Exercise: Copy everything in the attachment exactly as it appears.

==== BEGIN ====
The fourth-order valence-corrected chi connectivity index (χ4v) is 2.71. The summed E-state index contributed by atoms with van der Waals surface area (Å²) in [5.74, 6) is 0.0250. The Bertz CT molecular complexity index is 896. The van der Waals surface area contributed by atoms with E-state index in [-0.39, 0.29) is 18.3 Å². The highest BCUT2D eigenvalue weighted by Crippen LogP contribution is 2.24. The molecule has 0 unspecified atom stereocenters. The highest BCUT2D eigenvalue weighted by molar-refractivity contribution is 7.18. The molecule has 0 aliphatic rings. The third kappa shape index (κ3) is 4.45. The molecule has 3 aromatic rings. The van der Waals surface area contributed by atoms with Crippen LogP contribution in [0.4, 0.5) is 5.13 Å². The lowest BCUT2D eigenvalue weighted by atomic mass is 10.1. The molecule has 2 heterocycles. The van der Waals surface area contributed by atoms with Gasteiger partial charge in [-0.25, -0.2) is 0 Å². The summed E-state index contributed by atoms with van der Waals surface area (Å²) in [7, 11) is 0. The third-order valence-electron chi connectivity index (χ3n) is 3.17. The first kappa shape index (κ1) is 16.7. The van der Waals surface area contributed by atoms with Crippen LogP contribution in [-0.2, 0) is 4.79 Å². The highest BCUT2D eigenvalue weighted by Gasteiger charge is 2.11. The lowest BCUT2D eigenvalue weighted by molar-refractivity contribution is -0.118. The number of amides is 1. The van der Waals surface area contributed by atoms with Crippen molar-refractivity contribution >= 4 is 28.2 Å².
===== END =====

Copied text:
The fourth-order valence-corrected chi connectivity index (χ4v) is 2.71. The summed E-state index contributed by atoms with van der Waals surface area (Å²) in [5.74, 6) is 0.0250. The Bertz CT molecular complexity index is 896. The van der Waals surface area contributed by atoms with E-state index in [-0.39, 0.29) is 18.3 Å². The highest BCUT2D eigenvalue weighted by Crippen LogP contribution is 2.24. The molecule has 0 unspecified atom stereocenters. The highest BCUT2D eigenvalue weighted by molar-refractivity contribution is 7.18. The molecule has 0 aliphatic rings. The third kappa shape index (κ3) is 4.45. The molecule has 3 aromatic rings. The van der Waals surface area contributed by atoms with Crippen LogP contribution in [0.4, 0.5) is 5.13 Å². The lowest BCUT2D eigenvalue weighted by atomic mass is 10.1. The molecule has 2 heterocycles. The van der Waals surface area contributed by atoms with Gasteiger partial charge in [-0.25, -0.2) is 0 Å². The summed E-state index contributed by atoms with van der Waals surface area (Å²) in [7, 11) is 0. The third-order valence-electron chi connectivity index (χ3n) is 3.17. The first kappa shape index (κ1) is 16.7. The van der Waals surface area contributed by atoms with Crippen LogP contribution in [-0.2, 0) is 4.79 Å². The highest BCUT2D eigenvalue weighted by Gasteiger charge is 2.11. The lowest BCUT2D eigenvalue weighted by molar-refractivity contribution is -0.118. The number of amides is 1. The van der Waals surface area contributed by atoms with Crippen molar-refractivity contribution >= 4 is 28.2 Å².